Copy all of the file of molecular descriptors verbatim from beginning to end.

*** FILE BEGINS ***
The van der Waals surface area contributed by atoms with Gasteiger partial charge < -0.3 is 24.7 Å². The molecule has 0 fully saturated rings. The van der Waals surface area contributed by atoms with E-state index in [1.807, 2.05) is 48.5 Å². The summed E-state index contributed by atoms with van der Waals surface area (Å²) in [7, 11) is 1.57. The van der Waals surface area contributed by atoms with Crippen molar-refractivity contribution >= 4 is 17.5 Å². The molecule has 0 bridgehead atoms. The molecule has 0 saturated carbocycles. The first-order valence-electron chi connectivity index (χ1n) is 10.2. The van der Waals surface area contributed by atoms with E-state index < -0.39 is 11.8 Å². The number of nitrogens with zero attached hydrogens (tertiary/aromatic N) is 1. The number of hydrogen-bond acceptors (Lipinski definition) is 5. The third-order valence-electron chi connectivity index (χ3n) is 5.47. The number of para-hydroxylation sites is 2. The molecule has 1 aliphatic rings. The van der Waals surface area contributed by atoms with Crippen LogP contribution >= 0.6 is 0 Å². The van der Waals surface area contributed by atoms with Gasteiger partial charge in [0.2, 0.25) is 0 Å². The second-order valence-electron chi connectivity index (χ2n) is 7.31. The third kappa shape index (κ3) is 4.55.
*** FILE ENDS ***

The van der Waals surface area contributed by atoms with Gasteiger partial charge < -0.3 is 24.7 Å². The molecule has 0 fully saturated rings. The van der Waals surface area contributed by atoms with E-state index in [1.807, 2.05) is 48.5 Å². The summed E-state index contributed by atoms with van der Waals surface area (Å²) in [7, 11) is 1.57. The van der Waals surface area contributed by atoms with Crippen molar-refractivity contribution >= 4 is 17.5 Å². The molecule has 0 bridgehead atoms. The molecule has 0 saturated carbocycles. The first-order valence-electron chi connectivity index (χ1n) is 10.2. The van der Waals surface area contributed by atoms with E-state index < -0.39 is 11.8 Å². The number of nitrogens with zero attached hydrogens (tertiary/aromatic N) is 1. The number of hydrogen-bond acceptors (Lipinski definition) is 5. The third-order valence-electron chi connectivity index (χ3n) is 5.47. The number of para-hydroxylation sites is 2. The molecule has 1 aliphatic rings. The van der Waals surface area contributed by atoms with Crippen LogP contribution >= 0.6 is 0 Å². The van der Waals surface area contributed by atoms with Gasteiger partial charge in [0.2, 0.25) is 0 Å². The second-order valence-electron chi connectivity index (χ2n) is 7.31. The third kappa shape index (κ3) is 4.55.